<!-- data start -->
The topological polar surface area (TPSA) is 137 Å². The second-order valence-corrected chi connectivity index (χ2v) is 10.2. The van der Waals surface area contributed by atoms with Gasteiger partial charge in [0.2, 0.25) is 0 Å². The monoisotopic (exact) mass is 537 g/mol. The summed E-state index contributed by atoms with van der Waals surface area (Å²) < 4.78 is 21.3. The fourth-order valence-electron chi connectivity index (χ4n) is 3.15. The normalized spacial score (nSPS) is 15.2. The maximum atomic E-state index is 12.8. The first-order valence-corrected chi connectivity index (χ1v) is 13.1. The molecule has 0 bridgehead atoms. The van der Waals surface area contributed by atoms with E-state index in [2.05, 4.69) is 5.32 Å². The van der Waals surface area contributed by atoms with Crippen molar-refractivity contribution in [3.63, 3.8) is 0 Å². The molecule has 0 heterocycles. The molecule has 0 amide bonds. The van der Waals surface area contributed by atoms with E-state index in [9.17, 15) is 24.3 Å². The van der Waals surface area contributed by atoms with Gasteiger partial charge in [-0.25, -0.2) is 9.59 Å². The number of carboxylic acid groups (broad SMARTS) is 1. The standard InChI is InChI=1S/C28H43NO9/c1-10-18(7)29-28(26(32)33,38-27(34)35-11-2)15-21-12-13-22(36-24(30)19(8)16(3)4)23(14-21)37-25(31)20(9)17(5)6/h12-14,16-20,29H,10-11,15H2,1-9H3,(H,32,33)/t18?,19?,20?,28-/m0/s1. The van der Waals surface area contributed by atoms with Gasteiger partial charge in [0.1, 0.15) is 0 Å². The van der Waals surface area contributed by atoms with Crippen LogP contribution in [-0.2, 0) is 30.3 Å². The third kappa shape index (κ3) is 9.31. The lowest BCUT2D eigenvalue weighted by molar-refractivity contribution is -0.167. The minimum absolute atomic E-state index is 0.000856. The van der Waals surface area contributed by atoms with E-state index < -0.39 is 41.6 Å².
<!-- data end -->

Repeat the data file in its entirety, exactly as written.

The topological polar surface area (TPSA) is 137 Å². The second-order valence-corrected chi connectivity index (χ2v) is 10.2. The van der Waals surface area contributed by atoms with Gasteiger partial charge in [0.2, 0.25) is 0 Å². The monoisotopic (exact) mass is 537 g/mol. The summed E-state index contributed by atoms with van der Waals surface area (Å²) < 4.78 is 21.3. The fourth-order valence-electron chi connectivity index (χ4n) is 3.15. The normalized spacial score (nSPS) is 15.2. The maximum atomic E-state index is 12.8. The first-order valence-corrected chi connectivity index (χ1v) is 13.1. The molecule has 0 bridgehead atoms. The van der Waals surface area contributed by atoms with E-state index in [2.05, 4.69) is 5.32 Å². The van der Waals surface area contributed by atoms with Crippen molar-refractivity contribution in [3.63, 3.8) is 0 Å². The molecule has 0 heterocycles. The molecule has 0 amide bonds. The van der Waals surface area contributed by atoms with E-state index in [9.17, 15) is 24.3 Å². The van der Waals surface area contributed by atoms with Gasteiger partial charge in [-0.25, -0.2) is 9.59 Å². The number of carboxylic acid groups (broad SMARTS) is 1. The standard InChI is InChI=1S/C28H43NO9/c1-10-18(7)29-28(26(32)33,38-27(34)35-11-2)15-21-12-13-22(36-24(30)19(8)16(3)4)23(14-21)37-25(31)20(9)17(5)6/h12-14,16-20,29H,10-11,15H2,1-9H3,(H,32,33)/t18?,19?,20?,28-/m0/s1. The van der Waals surface area contributed by atoms with Gasteiger partial charge in [0.1, 0.15) is 0 Å². The van der Waals surface area contributed by atoms with Crippen LogP contribution in [-0.2, 0) is 30.3 Å². The third kappa shape index (κ3) is 9.31. The lowest BCUT2D eigenvalue weighted by molar-refractivity contribution is -0.167. The minimum absolute atomic E-state index is 0.000856. The van der Waals surface area contributed by atoms with E-state index < -0.39 is 41.6 Å².